Michael Bowling is a professor at the University of Alberta, Fellow in the Alberta Machine Intelligence Institute, and a senior scientist in DeepMind. His research is driven by his fascination in the problem of how computers can learn to play games through experience. He led the Computer Poker Research Group, which has built some of the best poker playing programs in the world, including being the first to beat professional players at both limit and no-limit variants of the game. He also was behind the use of Atari 2600 games to evaluate the general competency of RL algorithms, which is now a ubiquitous benchmark suite of domains for RL.
Luke Chang, PhD is an Assistant Professor of Psychological & Brain Sciences at Dartmouth College and director of the Computational Social & Affective Neuroscience Laboratory. His research is focused on understanding the psychological and neurobiological mechanisms underlying emotion and social interactions. For example, how do we learn about others’ mental states, beliefs, and feelings? And how does we integrate this information with our own feelings and goals when making decisions?
Anne Collins is an Assistant Professor of Psychology at UC Berkeley and the director of the Cognitive Computational Neuroscience lab. Her research uses quantitative modeling at different levels of description (for example, reinforcement learning, Bayesian inference, and neural network modeling) to study the neurocognitive computations that contribute to learning, decision making and executive functions.
Fiery Cushman is an experimental psychologist at Harvard University who studies the cognitive basis of social thought and behavior. His research draws on computational cognitive models and uses these to understand how humans understand, learn from and interact with each other. A major focus of his research is moral decision making.
Will Dabney is a research scientist at DeepMind. His research focuses on reinforcement learning, with collaborations into other areas of machine learning and neuroscience. Recent work has been focused on distributional reinforcement learning and representation learning, but core problems such as exploration and temporal abstraction continue to beckon.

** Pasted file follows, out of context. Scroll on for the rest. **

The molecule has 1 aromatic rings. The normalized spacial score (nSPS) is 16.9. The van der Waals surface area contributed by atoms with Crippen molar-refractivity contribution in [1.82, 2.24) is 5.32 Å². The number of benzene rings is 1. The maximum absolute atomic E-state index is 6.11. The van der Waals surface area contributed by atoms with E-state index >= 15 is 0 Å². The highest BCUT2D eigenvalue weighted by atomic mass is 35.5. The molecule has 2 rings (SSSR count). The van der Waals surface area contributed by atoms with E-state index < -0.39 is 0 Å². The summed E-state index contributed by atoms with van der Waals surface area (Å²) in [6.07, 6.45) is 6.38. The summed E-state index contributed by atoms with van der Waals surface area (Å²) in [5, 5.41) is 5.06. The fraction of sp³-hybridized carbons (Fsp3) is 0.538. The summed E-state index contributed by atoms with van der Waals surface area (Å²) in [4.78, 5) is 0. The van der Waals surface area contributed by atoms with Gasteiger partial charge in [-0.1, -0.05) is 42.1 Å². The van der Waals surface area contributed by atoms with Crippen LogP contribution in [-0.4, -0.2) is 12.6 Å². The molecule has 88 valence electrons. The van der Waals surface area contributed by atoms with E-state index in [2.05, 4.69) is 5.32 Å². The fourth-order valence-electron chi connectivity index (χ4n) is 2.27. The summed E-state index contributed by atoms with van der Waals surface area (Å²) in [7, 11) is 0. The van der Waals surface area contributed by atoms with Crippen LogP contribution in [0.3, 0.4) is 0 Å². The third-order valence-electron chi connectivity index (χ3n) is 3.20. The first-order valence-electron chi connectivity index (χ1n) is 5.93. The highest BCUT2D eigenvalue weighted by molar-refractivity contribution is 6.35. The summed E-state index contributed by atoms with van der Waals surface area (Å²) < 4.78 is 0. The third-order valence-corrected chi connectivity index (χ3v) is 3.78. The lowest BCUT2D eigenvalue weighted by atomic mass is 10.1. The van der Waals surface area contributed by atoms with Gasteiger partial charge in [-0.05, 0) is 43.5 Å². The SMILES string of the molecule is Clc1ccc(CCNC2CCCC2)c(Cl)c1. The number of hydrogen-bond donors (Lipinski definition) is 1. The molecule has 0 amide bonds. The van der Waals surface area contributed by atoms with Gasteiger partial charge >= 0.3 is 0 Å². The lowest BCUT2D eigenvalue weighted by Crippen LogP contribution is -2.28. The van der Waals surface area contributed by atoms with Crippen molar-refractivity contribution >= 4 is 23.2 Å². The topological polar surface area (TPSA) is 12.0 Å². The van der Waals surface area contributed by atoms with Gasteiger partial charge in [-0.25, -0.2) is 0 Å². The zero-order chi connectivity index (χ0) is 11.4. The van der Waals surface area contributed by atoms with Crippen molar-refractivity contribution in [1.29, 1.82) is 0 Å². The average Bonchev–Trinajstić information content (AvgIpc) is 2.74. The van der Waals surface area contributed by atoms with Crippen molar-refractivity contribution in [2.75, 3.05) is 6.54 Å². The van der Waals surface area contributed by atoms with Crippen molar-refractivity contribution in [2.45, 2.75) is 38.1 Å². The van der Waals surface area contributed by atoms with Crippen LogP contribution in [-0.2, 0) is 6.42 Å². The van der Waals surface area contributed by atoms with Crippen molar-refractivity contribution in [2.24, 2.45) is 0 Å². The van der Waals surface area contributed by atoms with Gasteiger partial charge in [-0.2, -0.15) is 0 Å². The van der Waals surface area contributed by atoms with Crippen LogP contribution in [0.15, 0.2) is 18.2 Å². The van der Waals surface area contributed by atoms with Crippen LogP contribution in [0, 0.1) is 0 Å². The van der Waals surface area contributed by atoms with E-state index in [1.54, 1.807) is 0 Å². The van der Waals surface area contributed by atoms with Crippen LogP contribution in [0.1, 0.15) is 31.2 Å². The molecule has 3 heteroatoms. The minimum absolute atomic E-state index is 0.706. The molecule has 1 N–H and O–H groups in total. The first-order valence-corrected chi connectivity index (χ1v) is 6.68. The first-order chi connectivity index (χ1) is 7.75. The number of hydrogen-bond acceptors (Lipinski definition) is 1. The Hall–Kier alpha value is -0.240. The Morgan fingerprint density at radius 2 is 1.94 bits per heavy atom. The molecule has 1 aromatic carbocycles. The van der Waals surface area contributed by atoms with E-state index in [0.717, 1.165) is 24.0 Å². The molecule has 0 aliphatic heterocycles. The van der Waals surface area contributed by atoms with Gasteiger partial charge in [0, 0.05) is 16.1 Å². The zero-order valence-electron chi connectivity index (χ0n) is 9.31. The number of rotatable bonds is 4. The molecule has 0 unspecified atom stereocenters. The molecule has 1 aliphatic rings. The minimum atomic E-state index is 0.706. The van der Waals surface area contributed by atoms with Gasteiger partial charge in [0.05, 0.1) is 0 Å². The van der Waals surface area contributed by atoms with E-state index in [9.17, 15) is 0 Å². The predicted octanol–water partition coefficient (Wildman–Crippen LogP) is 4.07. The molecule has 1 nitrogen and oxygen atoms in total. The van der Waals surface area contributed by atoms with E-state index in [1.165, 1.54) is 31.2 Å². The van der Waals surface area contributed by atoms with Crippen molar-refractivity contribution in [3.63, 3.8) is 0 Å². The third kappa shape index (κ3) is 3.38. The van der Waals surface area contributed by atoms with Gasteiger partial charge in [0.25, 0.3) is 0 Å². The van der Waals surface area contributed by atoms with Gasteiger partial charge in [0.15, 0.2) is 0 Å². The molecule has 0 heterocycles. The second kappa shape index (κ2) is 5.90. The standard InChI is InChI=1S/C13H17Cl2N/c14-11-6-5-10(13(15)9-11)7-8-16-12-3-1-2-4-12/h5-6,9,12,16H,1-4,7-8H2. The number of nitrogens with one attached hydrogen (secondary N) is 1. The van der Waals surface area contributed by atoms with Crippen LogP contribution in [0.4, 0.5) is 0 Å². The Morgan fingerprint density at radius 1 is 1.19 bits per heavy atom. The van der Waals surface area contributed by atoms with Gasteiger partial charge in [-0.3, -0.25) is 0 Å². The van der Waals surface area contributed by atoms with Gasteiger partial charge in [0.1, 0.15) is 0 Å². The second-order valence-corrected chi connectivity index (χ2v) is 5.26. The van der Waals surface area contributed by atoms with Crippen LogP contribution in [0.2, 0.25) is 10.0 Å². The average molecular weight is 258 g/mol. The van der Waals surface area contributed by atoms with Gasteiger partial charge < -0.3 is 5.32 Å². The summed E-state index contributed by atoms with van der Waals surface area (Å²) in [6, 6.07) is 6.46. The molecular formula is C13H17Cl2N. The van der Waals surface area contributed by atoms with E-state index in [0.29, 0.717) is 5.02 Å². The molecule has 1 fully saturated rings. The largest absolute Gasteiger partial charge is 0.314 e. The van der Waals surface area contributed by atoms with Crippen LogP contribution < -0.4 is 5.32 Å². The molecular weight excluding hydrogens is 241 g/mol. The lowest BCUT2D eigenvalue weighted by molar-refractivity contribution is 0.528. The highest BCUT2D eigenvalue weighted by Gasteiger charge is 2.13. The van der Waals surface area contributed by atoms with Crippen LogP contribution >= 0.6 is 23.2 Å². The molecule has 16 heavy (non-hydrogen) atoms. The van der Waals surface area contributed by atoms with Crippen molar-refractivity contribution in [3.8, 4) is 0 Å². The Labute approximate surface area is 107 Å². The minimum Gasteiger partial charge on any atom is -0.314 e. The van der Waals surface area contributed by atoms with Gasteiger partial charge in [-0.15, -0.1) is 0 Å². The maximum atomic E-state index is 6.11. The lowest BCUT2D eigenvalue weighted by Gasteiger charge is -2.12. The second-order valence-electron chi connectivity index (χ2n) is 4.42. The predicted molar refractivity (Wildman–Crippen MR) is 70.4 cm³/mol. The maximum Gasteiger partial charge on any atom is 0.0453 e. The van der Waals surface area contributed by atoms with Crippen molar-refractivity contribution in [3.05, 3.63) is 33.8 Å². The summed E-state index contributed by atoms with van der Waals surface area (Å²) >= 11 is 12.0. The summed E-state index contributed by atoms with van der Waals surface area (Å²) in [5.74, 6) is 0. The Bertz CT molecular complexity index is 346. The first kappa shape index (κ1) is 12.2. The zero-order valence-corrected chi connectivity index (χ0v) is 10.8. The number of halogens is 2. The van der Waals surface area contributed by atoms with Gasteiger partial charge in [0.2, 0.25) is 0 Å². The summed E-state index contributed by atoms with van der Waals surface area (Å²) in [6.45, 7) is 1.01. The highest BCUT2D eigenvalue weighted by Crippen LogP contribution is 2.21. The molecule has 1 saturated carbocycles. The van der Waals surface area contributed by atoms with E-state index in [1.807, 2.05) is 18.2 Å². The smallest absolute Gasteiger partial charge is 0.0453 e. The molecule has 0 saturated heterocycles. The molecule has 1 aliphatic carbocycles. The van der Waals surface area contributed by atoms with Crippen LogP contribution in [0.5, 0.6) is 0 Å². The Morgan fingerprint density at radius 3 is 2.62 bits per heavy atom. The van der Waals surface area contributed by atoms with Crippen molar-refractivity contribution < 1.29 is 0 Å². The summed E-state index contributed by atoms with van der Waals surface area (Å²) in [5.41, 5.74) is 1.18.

Ido Erev (PhD in quantitative psychology from UNC in 1990) is a professor of Behavioral Science at the Technion, and the President Elect of the European Association for Decisions Making. His research focuses on the effect of experience on choice behavior. Among the contributions of this research is the discovery of a robust experience-description gap: people exhibit oversensitivity to rare events when they decide based on a description of the incentive structure, but experience reverses this bias and lead to underweighting of rare events.
Tom Griffiths is a professor of psychology and computer science at Princeton University. He works on computational models of human cognition, drawing on ideas from machine learning and artificial intelligence to better understand how human minds work. He is currently particularly interested in how agents with finite computational resources should make best use of those resources when making decisions.
Chelsea Finn, PhD, is a research scientist at Google Brain and a post-doc at UC Berkeley, and is joining the faculty at Stanford University in September. She is interested in building algorithms that enable robots to learn to perform many different tasks, under the constraints of the real world. This includes learning deep representations that capture both sensory percepts and motor control, enabling machines to learn through unsupervised interaction with the world, and building algorithms that leverage previous experience to more quickly acquire new capabilities.